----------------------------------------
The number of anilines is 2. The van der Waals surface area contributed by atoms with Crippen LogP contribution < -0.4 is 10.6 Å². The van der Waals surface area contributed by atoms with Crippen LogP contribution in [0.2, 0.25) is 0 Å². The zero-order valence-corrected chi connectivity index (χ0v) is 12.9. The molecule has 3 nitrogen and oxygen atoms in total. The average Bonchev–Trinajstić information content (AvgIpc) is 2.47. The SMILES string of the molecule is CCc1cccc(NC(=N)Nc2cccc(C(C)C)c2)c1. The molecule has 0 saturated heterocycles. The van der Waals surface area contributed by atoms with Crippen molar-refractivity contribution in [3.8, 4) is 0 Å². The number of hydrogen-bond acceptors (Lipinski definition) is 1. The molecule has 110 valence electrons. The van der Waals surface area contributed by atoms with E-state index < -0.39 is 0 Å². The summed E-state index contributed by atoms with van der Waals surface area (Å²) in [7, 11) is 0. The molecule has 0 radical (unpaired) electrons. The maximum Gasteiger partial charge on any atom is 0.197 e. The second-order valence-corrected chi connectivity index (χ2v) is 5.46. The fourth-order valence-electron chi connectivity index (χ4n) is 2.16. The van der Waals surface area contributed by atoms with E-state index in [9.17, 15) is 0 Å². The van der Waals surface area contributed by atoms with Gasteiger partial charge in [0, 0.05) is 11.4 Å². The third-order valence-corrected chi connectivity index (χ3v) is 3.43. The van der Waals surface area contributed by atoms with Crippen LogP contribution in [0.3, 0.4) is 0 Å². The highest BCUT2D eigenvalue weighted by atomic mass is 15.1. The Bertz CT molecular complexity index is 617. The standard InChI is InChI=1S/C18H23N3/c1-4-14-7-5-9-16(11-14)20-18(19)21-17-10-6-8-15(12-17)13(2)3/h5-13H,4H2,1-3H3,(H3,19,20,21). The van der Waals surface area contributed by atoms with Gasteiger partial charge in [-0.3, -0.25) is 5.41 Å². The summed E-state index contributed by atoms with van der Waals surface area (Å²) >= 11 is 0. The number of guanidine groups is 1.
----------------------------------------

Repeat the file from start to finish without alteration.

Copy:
The number of anilines is 2. The van der Waals surface area contributed by atoms with Crippen LogP contribution < -0.4 is 10.6 Å². The van der Waals surface area contributed by atoms with Crippen LogP contribution in [0.2, 0.25) is 0 Å². The zero-order valence-corrected chi connectivity index (χ0v) is 12.9. The molecule has 3 nitrogen and oxygen atoms in total. The average Bonchev–Trinajstić information content (AvgIpc) is 2.47. The SMILES string of the molecule is CCc1cccc(NC(=N)Nc2cccc(C(C)C)c2)c1. The molecule has 0 saturated heterocycles. The van der Waals surface area contributed by atoms with Crippen molar-refractivity contribution in [3.8, 4) is 0 Å². The number of hydrogen-bond acceptors (Lipinski definition) is 1. The molecule has 110 valence electrons. The van der Waals surface area contributed by atoms with E-state index < -0.39 is 0 Å². The summed E-state index contributed by atoms with van der Waals surface area (Å²) in [7, 11) is 0. The molecule has 0 radical (unpaired) electrons. The maximum Gasteiger partial charge on any atom is 0.197 e. The second-order valence-corrected chi connectivity index (χ2v) is 5.46. The fourth-order valence-electron chi connectivity index (χ4n) is 2.16. The van der Waals surface area contributed by atoms with E-state index in [9.17, 15) is 0 Å². The van der Waals surface area contributed by atoms with Gasteiger partial charge in [0, 0.05) is 11.4 Å². The third-order valence-corrected chi connectivity index (χ3v) is 3.43. The van der Waals surface area contributed by atoms with Crippen LogP contribution in [0.3, 0.4) is 0 Å². The highest BCUT2D eigenvalue weighted by atomic mass is 15.1. The Bertz CT molecular complexity index is 617. The standard InChI is InChI=1S/C18H23N3/c1-4-14-7-5-9-16(11-14)20-18(19)21-17-10-6-8-15(12-17)13(2)3/h5-13H,4H2,1-3H3,(H3,19,20,21). The van der Waals surface area contributed by atoms with Gasteiger partial charge in [-0.3, -0.25) is 5.41 Å². The summed E-state index contributed by atoms with van der Waals surface area (Å²) >= 11 is 0. The number of guanidine groups is 1.